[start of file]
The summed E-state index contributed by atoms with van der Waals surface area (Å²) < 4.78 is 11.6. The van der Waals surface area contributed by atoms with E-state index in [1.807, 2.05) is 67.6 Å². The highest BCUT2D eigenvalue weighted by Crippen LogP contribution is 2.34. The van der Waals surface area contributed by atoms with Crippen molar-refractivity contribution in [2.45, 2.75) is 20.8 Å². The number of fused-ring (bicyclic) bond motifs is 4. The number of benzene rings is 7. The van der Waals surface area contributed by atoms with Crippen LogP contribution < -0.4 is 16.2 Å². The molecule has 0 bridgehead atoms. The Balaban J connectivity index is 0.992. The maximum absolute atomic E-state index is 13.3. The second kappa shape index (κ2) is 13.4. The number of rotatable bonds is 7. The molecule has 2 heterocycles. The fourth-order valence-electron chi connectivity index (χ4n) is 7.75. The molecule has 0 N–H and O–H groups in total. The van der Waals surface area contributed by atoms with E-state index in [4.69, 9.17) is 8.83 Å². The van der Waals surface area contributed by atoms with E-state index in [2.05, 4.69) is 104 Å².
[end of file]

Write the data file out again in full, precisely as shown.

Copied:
The summed E-state index contributed by atoms with van der Waals surface area (Å²) < 4.78 is 11.6. The van der Waals surface area contributed by atoms with E-state index in [1.807, 2.05) is 67.6 Å². The highest BCUT2D eigenvalue weighted by Crippen LogP contribution is 2.34. The van der Waals surface area contributed by atoms with Crippen molar-refractivity contribution in [2.45, 2.75) is 20.8 Å². The number of fused-ring (bicyclic) bond motifs is 4. The number of benzene rings is 7. The van der Waals surface area contributed by atoms with Crippen LogP contribution < -0.4 is 16.2 Å². The molecule has 0 bridgehead atoms. The Balaban J connectivity index is 0.992. The maximum absolute atomic E-state index is 13.3. The second kappa shape index (κ2) is 13.4. The number of rotatable bonds is 7. The molecule has 2 heterocycles. The fourth-order valence-electron chi connectivity index (χ4n) is 7.75. The molecule has 0 N–H and O–H groups in total. The van der Waals surface area contributed by atoms with E-state index in [4.69, 9.17) is 8.83 Å². The van der Waals surface area contributed by atoms with E-state index in [2.05, 4.69) is 104 Å².